It’s been in the mid-80s for the past 2 days, and mid-70s for days before that. We are skipping straight ahead to summer.
Usually my daffodils bloom the last week of March. They’ve been blooming a few weeks now. The forsythia bloomed for about a week, and it’s now going green. The lonicera have mostly shed their blossoms and are leafing out in that delicious, rich lime green color. Nothing is more welcome than that color after months of gray and brown.
My pink azaleas bloomed today, and I noticed the purple Japanese wisteria that lives in the backyards of people along the main road I travel is blooming as well. This is about a month ahead of schedule, as I recall. My Japanese maple went from twigs to full canopy in about three days. I know this is “weather,” and not so much a symptom of global warming, but I am feeling that that is a distinction without a difference. I am in a slight panic about the state of the planet. This happens every year.
On the upside, I have one camellia bloom now. My camellias are trudging along, behaving sullenly as they have done since I planted them. I’m beginning to accept they’ll have to be moved around, but I truly don’t have a great site for them.
The most charming plant in the world is blooming as well: Sanguinaria canadensis.
It has doubled in size since I planted it last year, which is more luck that I can truly believe. It will break my heart next year, I am sure, just as my Trillium luteum
seem to be doing this year. I planted them two years ago and waited anxiously last year for them to come up. Just as I had given up hope, there they were, and they thrilled me more than I can say. I cheered them on as if they were small children who’d just fought off a playground bully: “I am so proud of you! Look what you did! I left you alone and you came back and bloomed all by yourself! You’re going to be just fine, aren’t you? You’re a big, strong thing. You can take care of yourself. Let me give you a treat. How about some nice compost?” And I felt truly accomplished, feeling I had seen them along to that magical status: established. The stage at which the plants move off to college and take care of themselves, save an occasional assist from mom.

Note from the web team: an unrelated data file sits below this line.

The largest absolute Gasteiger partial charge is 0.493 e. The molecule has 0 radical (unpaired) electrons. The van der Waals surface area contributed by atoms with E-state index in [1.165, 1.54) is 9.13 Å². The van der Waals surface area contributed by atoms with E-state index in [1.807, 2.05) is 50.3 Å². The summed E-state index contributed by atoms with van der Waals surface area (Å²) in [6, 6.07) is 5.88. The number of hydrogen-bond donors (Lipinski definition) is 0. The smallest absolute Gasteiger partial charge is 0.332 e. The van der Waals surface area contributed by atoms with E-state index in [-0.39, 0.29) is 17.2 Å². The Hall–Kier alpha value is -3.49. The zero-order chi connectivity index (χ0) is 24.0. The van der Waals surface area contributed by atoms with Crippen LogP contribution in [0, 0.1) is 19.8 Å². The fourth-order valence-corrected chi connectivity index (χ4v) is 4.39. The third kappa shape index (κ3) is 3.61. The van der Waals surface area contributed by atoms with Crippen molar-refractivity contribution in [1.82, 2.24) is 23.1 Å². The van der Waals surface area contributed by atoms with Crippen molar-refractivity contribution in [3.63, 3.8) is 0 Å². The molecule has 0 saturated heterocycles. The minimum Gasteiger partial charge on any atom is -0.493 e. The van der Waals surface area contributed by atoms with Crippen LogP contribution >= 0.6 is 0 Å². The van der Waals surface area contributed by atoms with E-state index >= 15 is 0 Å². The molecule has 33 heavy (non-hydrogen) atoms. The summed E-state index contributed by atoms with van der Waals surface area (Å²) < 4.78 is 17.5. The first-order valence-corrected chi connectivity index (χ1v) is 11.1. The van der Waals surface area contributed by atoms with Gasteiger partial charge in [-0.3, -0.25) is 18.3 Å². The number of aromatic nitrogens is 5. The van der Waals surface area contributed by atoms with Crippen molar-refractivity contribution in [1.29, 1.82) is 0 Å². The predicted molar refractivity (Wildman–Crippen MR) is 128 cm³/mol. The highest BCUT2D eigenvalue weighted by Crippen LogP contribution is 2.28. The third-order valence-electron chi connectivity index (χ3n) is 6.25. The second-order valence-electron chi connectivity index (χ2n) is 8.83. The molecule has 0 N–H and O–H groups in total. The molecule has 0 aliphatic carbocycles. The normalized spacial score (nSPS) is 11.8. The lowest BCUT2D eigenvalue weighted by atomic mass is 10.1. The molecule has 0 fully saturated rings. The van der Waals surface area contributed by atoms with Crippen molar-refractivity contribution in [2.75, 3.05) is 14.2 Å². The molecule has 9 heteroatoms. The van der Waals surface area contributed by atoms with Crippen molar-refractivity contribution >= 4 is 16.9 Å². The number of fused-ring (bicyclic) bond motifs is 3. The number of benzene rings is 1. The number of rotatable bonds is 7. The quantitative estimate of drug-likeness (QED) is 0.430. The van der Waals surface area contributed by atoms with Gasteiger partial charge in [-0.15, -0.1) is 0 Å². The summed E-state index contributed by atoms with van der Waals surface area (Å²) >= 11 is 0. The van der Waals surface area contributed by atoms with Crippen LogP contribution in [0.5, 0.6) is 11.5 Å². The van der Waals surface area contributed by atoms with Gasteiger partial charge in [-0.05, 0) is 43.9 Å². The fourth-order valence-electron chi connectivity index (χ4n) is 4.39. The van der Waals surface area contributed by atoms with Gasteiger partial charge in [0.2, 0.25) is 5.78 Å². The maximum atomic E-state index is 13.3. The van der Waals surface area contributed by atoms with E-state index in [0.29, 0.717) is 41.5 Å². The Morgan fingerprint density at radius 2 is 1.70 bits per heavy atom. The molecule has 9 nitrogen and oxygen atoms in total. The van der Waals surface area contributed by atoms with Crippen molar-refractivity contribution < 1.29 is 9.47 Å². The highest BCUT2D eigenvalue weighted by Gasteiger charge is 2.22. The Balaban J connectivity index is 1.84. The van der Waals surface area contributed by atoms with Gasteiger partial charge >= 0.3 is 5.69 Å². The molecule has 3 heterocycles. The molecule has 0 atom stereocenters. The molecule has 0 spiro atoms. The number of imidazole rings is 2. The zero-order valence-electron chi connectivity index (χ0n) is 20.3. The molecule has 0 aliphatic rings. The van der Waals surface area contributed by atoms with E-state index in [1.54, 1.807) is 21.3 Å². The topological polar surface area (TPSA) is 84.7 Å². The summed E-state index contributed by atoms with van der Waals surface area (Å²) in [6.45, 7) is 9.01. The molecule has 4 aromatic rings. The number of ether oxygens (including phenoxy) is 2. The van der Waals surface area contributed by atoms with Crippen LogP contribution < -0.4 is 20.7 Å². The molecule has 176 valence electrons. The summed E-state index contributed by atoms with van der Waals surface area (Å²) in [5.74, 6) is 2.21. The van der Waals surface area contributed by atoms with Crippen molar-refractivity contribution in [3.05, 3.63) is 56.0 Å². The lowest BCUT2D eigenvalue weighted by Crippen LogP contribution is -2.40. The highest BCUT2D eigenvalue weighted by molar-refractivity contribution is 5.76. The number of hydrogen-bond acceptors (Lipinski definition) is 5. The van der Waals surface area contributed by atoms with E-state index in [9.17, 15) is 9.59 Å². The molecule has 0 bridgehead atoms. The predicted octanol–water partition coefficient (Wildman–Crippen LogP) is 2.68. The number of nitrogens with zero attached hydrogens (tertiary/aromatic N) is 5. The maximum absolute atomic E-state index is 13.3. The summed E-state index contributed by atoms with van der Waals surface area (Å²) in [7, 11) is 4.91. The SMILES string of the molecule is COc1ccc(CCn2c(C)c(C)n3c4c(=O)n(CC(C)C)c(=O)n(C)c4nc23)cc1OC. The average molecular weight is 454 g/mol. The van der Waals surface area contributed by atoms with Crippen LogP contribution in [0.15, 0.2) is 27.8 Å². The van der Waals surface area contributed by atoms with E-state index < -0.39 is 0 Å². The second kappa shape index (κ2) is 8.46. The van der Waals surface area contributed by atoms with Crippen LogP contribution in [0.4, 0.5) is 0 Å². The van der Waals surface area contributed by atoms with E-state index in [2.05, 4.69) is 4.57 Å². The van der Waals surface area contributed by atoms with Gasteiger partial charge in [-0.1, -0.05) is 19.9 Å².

Then, a week or so ago, I went to a talk by staff from Niche Gardens who remarked in passing that this was blooming, that was blooming, the trilliums were blooming…what? No, they’re not. We still have a month left, right? But I was advised that with the warm weather we’d had and was to come this past week, they’d be up and going very soon if not already.
I kept vigil in my patch where the trilliums are. Or were. Their neighbors, the Polygonatum odoratum
are up now. The Epimedium that are supposed to be evergreen here but are not, are showing new growth. Even the Epimedium roseum that I thought had died weeks after I planted it last spring is back on the scene! But no trilliums. I swept aside the top layer of soil, hoping to see little buds of something pushing up. I can’t find them anywhere. I am devastated. And the buggers cost $15 apiece.
I am also not seeing any sign of the poppies I sowed last year. It is supposed to be ridiculously easy to grow poppies. You throw out seed in the fall and they come up everywhere in the spring. I have tried this for several years in a row. It is a lie. And poppies do not like transplanting (I’ve tried that, too). I fear I am going to have to learn to live without, but I won’t like it.
I have just received a case of Zoysia plugs which will not appreciate being stuffed in a box on my porch, so perhaps I had better get to that before I kill that, too. I promise to be over this funk by next time.